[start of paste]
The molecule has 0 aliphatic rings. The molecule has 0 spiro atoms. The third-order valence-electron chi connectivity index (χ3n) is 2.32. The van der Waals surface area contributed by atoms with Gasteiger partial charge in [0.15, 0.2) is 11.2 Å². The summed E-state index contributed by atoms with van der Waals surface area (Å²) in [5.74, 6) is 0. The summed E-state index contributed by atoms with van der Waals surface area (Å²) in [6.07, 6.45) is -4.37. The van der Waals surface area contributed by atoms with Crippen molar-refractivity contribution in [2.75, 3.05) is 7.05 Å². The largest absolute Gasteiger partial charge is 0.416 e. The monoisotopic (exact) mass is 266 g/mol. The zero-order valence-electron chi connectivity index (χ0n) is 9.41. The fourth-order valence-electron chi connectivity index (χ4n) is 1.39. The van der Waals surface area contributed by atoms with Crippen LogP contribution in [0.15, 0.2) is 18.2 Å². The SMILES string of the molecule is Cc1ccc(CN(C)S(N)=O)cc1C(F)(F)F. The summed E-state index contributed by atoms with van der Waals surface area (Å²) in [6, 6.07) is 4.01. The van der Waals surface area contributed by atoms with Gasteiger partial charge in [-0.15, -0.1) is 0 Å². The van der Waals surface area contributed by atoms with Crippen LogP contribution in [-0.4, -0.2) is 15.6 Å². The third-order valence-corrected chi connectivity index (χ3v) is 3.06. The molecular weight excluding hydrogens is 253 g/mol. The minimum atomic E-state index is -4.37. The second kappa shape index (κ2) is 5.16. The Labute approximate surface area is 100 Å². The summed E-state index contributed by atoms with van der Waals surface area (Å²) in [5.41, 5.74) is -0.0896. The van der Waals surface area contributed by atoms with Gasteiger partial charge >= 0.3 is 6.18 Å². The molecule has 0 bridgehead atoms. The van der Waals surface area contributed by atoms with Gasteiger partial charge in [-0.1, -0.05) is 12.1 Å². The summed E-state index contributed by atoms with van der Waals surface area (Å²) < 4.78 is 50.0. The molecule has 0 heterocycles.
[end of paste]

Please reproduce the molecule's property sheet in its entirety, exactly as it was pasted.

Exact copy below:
The molecule has 0 aliphatic rings. The molecule has 0 spiro atoms. The third-order valence-electron chi connectivity index (χ3n) is 2.32. The van der Waals surface area contributed by atoms with Gasteiger partial charge in [0.15, 0.2) is 11.2 Å². The summed E-state index contributed by atoms with van der Waals surface area (Å²) in [5.74, 6) is 0. The summed E-state index contributed by atoms with van der Waals surface area (Å²) in [6.07, 6.45) is -4.37. The van der Waals surface area contributed by atoms with Crippen molar-refractivity contribution in [2.75, 3.05) is 7.05 Å². The largest absolute Gasteiger partial charge is 0.416 e. The monoisotopic (exact) mass is 266 g/mol. The zero-order valence-electron chi connectivity index (χ0n) is 9.41. The fourth-order valence-electron chi connectivity index (χ4n) is 1.39. The van der Waals surface area contributed by atoms with Crippen LogP contribution in [0.15, 0.2) is 18.2 Å². The SMILES string of the molecule is Cc1ccc(CN(C)S(N)=O)cc1C(F)(F)F. The summed E-state index contributed by atoms with van der Waals surface area (Å²) in [6, 6.07) is 4.01. The van der Waals surface area contributed by atoms with Gasteiger partial charge in [-0.15, -0.1) is 0 Å². The van der Waals surface area contributed by atoms with Crippen LogP contribution in [-0.4, -0.2) is 15.6 Å². The third-order valence-corrected chi connectivity index (χ3v) is 3.06. The molecular weight excluding hydrogens is 253 g/mol. The minimum atomic E-state index is -4.37. The second kappa shape index (κ2) is 5.16. The Labute approximate surface area is 100 Å². The summed E-state index contributed by atoms with van der Waals surface area (Å²) in [5.41, 5.74) is -0.0896. The van der Waals surface area contributed by atoms with Gasteiger partial charge >= 0.3 is 6.18 Å². The molecule has 0 bridgehead atoms. The van der Waals surface area contributed by atoms with Gasteiger partial charge in [-0.1, -0.05) is 12.1 Å². The summed E-state index contributed by atoms with van der Waals surface area (Å²) < 4.78 is 50.0. The molecule has 0 heterocycles.